Corporate Techs., Inc. v. Harnett

Decision Date23 September 2013
Docket NumberNo. 13–1706.,13–1706.
Citation731 F.3d 6
PartiesCORPORATE TECHNOLOGIES, INC., Plaintiff, Appellee, v. Brian HARNETT; OnX USA LLC, d/b/a OnX Enterprise Solutions, Defendants, Appellants.
CourtU.S. Court of Appeals — First Circuit

OPINION TEXT STARTS HERE

Michele A. Whitham, with whom Christopher Hart, Elizabeth M. Holland, and Foley Hoag LLP were on brief, for appellants.

Kevin J. O'Connor, with whom Kelley A. Jordan–Price, Mark A. Bross, and Hinckley, Allen & Snyder, LLP were on brief, for appellee.

Before HOWARD, SELYA and LIPEZ, Circuit Judges.

SELYA, Circuit Judge.

Businesses commonly try to protect their good will by asking key employees to sign agreements that prohibit them from soliciting existing customers for a reasonable period of time after joining a rival firm. When a valid non-solicitation covenant is in place and an employee departs for greener pastures, the employer ordinarily has the right to enforce the covenant according to its tenor. That right cannot be thwarted by easy evasions, such as piquing customers' curiosity and inciting them to make the initial contact with the employee's new firm. As we shall explain, this is such a case.

I. BACKGROUND

This is an interlocutory appeal growing out of a business dispute. Below, the district court granted a preliminary injunction that restrained defendant-appellant Brian Harnett, a former employee of plaintiff-appellee Corporate Technologies, Inc. (CTI), from doing business with certain customers to whom he had sold products and services while in CTI's employ. The preliminary injunction extended to other matters as well; for example, it included an order that defendant-appellant OnX USA LLC (OnX), a competitor of CTI and Harnett's current employer, withdraw certain bids on which Harnett had toiled.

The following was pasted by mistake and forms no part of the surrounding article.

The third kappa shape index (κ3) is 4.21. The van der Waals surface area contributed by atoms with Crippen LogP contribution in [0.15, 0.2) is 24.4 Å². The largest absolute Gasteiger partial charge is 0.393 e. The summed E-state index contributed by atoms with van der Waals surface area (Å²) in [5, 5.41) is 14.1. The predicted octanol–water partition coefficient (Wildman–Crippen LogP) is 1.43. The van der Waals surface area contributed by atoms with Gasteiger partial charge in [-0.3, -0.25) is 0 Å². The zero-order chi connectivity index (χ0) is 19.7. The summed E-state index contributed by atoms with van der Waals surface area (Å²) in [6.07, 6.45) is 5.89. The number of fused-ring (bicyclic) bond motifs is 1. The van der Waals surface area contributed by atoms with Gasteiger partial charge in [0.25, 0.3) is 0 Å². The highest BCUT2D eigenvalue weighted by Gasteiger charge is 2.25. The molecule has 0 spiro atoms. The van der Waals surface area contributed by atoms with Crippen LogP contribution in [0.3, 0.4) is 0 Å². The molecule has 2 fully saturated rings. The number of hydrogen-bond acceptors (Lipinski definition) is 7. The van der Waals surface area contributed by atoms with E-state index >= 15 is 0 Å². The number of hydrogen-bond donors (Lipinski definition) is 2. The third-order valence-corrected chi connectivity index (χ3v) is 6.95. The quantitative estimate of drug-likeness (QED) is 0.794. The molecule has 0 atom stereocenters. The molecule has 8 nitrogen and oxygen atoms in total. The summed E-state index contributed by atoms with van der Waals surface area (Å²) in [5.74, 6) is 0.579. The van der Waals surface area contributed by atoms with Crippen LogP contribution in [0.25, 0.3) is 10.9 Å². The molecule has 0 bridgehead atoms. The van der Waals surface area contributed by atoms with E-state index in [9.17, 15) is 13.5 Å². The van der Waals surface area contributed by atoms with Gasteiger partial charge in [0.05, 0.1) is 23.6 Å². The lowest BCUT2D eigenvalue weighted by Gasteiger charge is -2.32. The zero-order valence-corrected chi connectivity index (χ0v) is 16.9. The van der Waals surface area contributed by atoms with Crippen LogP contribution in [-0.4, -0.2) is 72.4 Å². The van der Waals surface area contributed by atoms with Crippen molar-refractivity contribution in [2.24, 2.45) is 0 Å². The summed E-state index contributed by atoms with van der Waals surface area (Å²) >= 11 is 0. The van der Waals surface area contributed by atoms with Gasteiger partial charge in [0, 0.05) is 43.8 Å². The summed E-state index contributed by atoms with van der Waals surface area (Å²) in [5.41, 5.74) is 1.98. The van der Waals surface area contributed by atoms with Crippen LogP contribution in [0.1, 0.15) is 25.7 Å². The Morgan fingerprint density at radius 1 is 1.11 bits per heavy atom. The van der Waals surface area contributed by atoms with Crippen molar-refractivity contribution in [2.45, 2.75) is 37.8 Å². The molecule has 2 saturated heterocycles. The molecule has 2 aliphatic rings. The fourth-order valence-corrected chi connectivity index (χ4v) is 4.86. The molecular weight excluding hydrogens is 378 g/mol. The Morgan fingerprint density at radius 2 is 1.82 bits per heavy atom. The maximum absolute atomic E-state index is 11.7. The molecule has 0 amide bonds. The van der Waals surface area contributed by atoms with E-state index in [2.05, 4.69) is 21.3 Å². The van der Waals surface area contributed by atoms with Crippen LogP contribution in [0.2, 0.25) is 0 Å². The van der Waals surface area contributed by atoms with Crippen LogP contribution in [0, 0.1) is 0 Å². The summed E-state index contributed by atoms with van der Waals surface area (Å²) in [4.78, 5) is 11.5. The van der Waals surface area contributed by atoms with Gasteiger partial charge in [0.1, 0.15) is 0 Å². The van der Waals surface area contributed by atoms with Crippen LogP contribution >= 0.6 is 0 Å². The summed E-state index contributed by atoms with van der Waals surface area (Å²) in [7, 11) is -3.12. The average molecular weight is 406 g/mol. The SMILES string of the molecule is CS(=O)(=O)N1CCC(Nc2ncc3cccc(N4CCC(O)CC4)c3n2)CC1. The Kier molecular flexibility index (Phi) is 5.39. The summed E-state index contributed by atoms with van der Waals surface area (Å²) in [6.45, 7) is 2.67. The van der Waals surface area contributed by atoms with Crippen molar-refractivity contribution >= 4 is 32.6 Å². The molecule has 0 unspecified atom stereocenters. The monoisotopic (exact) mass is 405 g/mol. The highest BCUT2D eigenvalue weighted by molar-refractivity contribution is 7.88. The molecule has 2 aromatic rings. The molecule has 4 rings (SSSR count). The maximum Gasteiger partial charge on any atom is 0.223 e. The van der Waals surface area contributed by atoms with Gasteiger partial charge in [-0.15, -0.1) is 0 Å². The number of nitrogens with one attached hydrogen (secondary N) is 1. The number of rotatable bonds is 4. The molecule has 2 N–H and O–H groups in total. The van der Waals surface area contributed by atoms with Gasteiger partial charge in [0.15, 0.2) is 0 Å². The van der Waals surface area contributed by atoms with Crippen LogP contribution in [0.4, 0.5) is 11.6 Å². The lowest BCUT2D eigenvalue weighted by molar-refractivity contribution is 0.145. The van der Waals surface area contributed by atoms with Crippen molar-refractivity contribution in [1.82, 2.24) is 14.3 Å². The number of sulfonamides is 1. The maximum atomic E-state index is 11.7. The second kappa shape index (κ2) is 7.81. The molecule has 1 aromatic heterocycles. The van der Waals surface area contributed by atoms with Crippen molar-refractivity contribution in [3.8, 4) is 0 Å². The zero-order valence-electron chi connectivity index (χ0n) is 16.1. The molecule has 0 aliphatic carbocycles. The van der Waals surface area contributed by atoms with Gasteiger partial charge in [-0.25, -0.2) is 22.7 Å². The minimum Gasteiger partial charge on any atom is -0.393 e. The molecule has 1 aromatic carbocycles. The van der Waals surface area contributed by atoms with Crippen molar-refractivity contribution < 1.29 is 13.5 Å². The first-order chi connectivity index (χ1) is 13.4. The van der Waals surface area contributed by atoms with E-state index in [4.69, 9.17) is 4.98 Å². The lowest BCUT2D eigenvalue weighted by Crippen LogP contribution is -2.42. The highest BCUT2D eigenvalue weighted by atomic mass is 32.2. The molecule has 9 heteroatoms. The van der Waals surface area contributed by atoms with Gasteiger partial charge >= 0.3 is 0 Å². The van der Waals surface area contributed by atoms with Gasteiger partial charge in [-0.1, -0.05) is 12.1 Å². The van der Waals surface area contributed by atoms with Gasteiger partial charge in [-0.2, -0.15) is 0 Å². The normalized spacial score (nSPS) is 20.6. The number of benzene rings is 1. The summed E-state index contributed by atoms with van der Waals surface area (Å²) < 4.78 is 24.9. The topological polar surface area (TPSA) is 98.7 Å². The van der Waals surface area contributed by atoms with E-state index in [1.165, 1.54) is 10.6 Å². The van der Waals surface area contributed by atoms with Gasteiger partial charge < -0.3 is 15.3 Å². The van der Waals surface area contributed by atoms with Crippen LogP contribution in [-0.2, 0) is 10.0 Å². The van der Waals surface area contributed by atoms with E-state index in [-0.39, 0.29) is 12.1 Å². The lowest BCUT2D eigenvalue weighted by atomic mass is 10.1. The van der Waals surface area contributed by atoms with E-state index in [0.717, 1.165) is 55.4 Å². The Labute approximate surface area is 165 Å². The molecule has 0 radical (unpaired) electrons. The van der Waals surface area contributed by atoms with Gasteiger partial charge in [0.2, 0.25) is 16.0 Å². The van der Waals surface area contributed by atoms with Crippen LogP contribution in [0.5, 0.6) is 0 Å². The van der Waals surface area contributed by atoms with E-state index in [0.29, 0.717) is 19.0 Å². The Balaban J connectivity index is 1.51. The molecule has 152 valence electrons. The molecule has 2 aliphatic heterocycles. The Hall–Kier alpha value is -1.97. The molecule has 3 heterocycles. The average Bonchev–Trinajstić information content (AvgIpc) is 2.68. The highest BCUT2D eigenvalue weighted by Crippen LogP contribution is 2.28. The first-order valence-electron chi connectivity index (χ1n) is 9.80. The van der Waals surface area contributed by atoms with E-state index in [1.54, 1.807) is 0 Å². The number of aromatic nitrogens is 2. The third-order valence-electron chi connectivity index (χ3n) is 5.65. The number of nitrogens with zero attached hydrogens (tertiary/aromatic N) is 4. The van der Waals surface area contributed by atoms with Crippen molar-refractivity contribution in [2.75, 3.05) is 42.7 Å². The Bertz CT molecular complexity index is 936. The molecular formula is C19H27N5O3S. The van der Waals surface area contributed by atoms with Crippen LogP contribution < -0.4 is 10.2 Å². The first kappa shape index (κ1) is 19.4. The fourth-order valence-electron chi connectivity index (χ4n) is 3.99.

The defendants appeal from the issuance of the preliminary injunction. After careful consideration, we affirm.

The pertinent facts are catalogued in the district court's rescript, see CTI v. Harnett ( CTI I ), 943 F.Supp.2d 233, 235–37, No. 12–12385, 2013 WL 1891308, at *1–2 (D.Mass. May 3, 2013), and we assume the reader's familiarity with that account. For present purposes, a sketch of the origin and travel of the case will suffice.

For nearly a decade, Harnett worked as an account executive/salesman at CTI, a provider of customized information technology solutions to sophisticated customers. Because CTI regards many of the details of its business operations as proprietary, it insisted that Harnett sign an agreement (the Agreement) that contained non-solicitation and non-disclosure provisions when he came on board. Harnett obliged.

In October of 2012, Harnett jumped ship to work for OnX. The record makes manifest that, following his departure from CTI, Harnett participated in sales-related communications and activities with certain of his former CTI customers on behalf of OnX.

CTI was not pleased. It lost little time in repairing to a Massachusetts state court, where it alleged that Harnett's actions transgressed the Agreement and that OnX's encouragement of those actions constituted tortious interference with CTI's contractual rights and advantageous relationships. CTI's suit sought both money damages and injunctive relief.